Essential ecommerce middleware

Discover the power of ecommerce middleware: Bridge systems seamlessly for enhanced sales efficiency. Explore options now!
Explore the role of ecommerce middleware in connecting systems for efficient sales processes, bridging the gap between diverse technologies. Discover various middleware options, including custom-built solutions, plugins, and full API integrations. 

For brands to achieve their full potential you must be able to connect your existing backend systems with new sales channels and services. This vital role is fulfilled by ecommerce middleware, either as a standalone solution or as part of an ecommerce platform.


In this article, we examine the crucial role of ecommerce middleware in ecommerce. 


We’ll see how it unlocks new sales possibilities and greater efficiencies, and look at the best middleware options for different use cases.


What is ecommerce middleware?

Ecommerce middleware is a type of software that enables multiple systems to work together, regardless of differences in programming languages, database types, schemas, or other potential incompatibilities. By acting as a translator, middleware can overcome these fundamental differences.


The first instances of middleware allowed some of the earliest applications to connect their technical backend processes and databases with more intuitive frontends. Middleware is more often used today to connect multiple applications and systems – not just a complex backend with an easy-to-use frontend experience.


This has special value in ecommerce, which relies on the smooth interworking of numerous systems to flourish.


By bridging the gap between different languages, schemas and protocols, ecommerce middleware can connect highly complex and mixed data sources with a variety of processes. It connects dataflows across multiple distributed systems and networks, making it easier to orchestrate ecommerce processes and integrate partner services.



Why is ecommerce middleware so useful?

On one hand, many ecommerce processes have become more uniform, and so have consumer expectations. On the other hand, each business also has its own way of doing things and their own technology stack.


Middleware enables an online business to reconcile these uniform expectations and standards with their own unique backend, and it makes it possible to sell via more channels.



The advantages of ecommerce middleware

Schema agnostic – You’re not limited to specific logic or database schemas, because middleware can translate one to another.


Your own ERP/online store – By connecting existing systems to (multiple) other technologies, brands and online retailers can extend into new markets and segments using their current ERPs.


Stable – Because you’re not interfering with your own systems, middleware ensures minimal disruption.


Creates opportunities – Middleware ‘opens doors’ for businesses, enabling them to connect their systems to new selling channels and partner services.


Maintenance – There is a low burden of maintenance when middleware is provided as an included feature of ecommerce software, or offered as a third-party service.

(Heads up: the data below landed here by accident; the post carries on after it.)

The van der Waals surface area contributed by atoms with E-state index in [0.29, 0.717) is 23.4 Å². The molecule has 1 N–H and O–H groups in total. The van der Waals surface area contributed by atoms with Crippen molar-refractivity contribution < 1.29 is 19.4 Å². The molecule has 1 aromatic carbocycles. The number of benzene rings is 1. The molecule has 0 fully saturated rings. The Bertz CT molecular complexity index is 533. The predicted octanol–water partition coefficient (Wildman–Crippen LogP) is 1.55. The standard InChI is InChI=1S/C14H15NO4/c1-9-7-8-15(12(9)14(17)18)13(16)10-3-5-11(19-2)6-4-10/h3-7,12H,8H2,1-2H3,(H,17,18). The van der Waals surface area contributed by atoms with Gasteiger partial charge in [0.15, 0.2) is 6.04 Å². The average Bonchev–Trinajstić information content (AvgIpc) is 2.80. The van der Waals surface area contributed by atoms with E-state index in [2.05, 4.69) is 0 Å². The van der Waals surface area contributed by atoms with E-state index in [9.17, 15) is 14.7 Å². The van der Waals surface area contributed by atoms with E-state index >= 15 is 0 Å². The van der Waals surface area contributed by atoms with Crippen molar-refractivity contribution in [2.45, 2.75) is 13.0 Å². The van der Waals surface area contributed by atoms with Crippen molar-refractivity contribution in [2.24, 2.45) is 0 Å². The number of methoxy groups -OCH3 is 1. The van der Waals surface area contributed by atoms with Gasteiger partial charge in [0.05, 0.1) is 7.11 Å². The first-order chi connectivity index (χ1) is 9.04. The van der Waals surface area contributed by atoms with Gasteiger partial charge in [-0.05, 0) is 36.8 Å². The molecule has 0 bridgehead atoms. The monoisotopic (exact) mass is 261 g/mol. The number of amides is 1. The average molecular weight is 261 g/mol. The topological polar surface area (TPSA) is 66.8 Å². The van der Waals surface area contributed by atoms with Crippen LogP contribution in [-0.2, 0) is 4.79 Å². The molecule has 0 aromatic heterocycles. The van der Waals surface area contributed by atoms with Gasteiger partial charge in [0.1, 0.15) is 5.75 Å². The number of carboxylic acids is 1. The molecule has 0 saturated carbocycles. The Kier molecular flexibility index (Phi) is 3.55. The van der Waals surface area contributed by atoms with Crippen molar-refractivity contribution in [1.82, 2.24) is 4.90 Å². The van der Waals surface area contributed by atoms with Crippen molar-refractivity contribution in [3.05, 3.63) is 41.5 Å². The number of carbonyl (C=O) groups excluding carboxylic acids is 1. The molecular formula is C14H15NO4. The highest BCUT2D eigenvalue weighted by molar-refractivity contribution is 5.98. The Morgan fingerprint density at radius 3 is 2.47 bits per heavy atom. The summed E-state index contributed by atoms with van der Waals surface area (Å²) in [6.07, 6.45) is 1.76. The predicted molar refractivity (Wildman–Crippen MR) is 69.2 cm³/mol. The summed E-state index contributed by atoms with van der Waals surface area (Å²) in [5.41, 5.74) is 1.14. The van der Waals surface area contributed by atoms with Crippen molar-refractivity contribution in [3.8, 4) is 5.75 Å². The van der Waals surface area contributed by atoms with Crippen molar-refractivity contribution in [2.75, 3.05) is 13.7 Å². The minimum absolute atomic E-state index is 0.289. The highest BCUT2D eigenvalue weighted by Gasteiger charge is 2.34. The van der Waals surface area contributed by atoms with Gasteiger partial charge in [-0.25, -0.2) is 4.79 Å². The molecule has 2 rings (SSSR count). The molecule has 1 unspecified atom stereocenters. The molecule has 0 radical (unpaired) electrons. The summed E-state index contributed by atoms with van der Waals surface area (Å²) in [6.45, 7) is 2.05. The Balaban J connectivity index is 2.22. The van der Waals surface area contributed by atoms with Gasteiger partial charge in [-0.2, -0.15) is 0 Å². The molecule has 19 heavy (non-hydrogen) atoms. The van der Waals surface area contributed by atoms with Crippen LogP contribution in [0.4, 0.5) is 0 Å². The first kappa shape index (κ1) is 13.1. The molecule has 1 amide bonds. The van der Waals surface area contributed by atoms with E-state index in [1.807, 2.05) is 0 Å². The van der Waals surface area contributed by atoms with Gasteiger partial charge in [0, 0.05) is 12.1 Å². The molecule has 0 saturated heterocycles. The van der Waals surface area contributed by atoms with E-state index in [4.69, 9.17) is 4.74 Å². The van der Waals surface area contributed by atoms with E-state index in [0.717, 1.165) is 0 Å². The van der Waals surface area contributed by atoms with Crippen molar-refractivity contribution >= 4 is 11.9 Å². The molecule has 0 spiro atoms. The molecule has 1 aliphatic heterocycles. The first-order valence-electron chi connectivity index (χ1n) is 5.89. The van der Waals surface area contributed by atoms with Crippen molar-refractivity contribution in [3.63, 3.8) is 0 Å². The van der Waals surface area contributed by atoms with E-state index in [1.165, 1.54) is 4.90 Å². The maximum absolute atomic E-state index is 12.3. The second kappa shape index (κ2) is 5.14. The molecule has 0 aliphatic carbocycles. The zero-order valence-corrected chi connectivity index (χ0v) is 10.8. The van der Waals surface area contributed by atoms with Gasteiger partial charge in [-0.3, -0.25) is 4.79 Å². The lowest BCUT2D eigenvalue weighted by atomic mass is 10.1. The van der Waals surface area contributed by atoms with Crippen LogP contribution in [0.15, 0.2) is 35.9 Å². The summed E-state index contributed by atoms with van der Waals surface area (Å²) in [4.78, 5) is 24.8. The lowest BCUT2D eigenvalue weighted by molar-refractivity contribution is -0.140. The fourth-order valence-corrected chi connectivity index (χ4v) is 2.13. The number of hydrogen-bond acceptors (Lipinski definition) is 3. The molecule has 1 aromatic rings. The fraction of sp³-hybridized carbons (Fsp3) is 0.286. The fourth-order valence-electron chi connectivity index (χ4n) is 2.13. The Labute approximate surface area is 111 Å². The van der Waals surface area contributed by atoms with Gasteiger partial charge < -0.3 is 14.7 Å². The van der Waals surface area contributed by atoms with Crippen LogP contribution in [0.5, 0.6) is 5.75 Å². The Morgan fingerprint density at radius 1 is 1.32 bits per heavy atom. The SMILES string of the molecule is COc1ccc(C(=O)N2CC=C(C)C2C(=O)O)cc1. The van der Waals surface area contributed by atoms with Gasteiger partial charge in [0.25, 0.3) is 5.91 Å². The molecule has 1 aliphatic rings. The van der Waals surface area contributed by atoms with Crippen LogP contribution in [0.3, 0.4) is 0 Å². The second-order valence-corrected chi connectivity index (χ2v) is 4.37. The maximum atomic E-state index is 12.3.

Flexibility – Middleware gives you the flexibility to change providers, add capabilities, or sell via more channels, without changing anything in your backend.


Easier for users – By connecting multiple systems, middleware can make life easier for ecommerce managers, who can consolidate functions into a single familiar interface or fewer interfaces.



More agile ecommerce

In addition to the advantages above, ecommerce middleware is the secret behind more agile ecommerce paradigms such as composable ecommerce and headless ecommerce.


In the case of composable ecommerce, middleware can connect microservices and packaged business capabilities (PBCs) with your own systems. For example, enabling you to connect a geolocation service with your WMS, customer service software, or contact center.


Headless commerce similarly links backend and frontend elements, ensuring each of these elements can work together seamlessly.


And, looking to the future, middleware gives the option of adding new technologies or selling models that haven’t been dreamt of yet – without needing to change your own core systems or processes.



Three common examples of middleware used in ecommerce

Order management – Marketplace systems must synchronize with your backend for inventory and order processes, and share relevant data with logistics partners. Data from couriers and customer service updates must also be able to flow back to the customer as well, via your order management system.


Stock synchronization – Inventory is often held in multiple locations, and the quantity on offer online cannot exceed the available quantity in the warehouse. Warehouse management systems must be able to synchronize with orders and returns in real-time, and the available stock must be 100% available on all channels, without the risk of overselling. Middleware ensures that data is shared across all these different systems, taking account of differences in database schema, numerical formats, warehouse locations, pack sizes, and delays in synchronization intervals.